Entry into graduate school signifies the beginning of a student’s professional training, and part of this training involves learning recognize and steer clear of professional misconduct. While appropriate professional conduct extends to many aspects of your future career, this web page focuses on the proper use of citations in written work and the avoidance of plagiarism.
“Plagiarism is defined as the use of the words, ideas, diagrams, etc., of publicly available work without appropriately acknowledging the sources of these materials. This definition constitutes plagiarism whether it is intentional or unintentional and whether it is the work of another or your own, previously published work. Plagiarism is a very serious offense that the University of Washington does not tolerate. Evidence of plagiarism may prevent granting of your degree.” (Source: University of Washington)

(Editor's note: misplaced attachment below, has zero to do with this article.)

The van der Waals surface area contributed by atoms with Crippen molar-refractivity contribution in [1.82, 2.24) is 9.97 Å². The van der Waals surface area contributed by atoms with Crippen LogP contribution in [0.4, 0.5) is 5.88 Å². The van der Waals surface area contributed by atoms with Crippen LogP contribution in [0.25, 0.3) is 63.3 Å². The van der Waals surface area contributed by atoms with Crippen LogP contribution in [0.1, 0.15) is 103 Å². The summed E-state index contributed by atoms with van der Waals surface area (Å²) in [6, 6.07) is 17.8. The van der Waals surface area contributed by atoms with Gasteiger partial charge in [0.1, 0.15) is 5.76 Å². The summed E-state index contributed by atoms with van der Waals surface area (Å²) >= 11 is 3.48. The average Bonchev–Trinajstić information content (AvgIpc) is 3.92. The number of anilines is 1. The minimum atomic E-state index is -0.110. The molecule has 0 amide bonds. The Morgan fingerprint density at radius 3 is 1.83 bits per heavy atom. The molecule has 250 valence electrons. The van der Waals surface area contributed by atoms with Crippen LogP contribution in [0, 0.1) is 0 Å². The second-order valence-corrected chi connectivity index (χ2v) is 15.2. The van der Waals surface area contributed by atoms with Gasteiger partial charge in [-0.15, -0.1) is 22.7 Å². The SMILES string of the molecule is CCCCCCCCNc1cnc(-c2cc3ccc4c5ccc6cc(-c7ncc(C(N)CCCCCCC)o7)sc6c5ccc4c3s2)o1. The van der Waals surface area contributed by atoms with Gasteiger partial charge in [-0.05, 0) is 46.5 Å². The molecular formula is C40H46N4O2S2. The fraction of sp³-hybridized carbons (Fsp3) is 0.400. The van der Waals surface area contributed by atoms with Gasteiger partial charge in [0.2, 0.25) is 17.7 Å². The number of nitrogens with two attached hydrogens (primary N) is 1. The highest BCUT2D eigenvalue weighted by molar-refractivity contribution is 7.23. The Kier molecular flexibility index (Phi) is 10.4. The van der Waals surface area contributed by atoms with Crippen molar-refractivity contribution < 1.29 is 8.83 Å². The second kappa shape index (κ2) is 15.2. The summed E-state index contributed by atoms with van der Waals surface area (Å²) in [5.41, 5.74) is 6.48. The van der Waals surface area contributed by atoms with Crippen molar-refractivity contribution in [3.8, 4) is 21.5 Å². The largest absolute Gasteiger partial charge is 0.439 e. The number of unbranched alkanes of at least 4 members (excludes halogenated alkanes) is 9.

As straight-forward as this may sound, it has been our experience that students are often uncertain about what constitutes plagiarism. Furthermore, although the University of Washington has clear guidelines about this, students – and faculty – are generally poorly informed about how instances of suspected plagiarism should be handled.
The University of Washington has delineated what behaviors are considered to be plagiarism:
There are hundreds of excellent resources available on the Web on detecting and avoiding plagiarism.
Useful UW websites:
Student Academic Responsibility
Selected Web Resources on Academic Plagiarism
Health Services Student Development Resource on Plagiarism
Another good resource is Duke University’s plagiarism website:
Citing Sources and Avoiding Plagiarism
Warning Signs & Prevention
The best way to avoid plagiarism is to know when and how to properly cite sources that you use in written work. Again, there are many helpful guides, including:
Citation & Writing Guides (UW)
What & How to Cite (Duke University)
The SPH Procedures for Suspected Academic Misconduct can be found at the following link:
The University of Washington describes the possible consequences for a student when plagiarism is demonstrated. These include: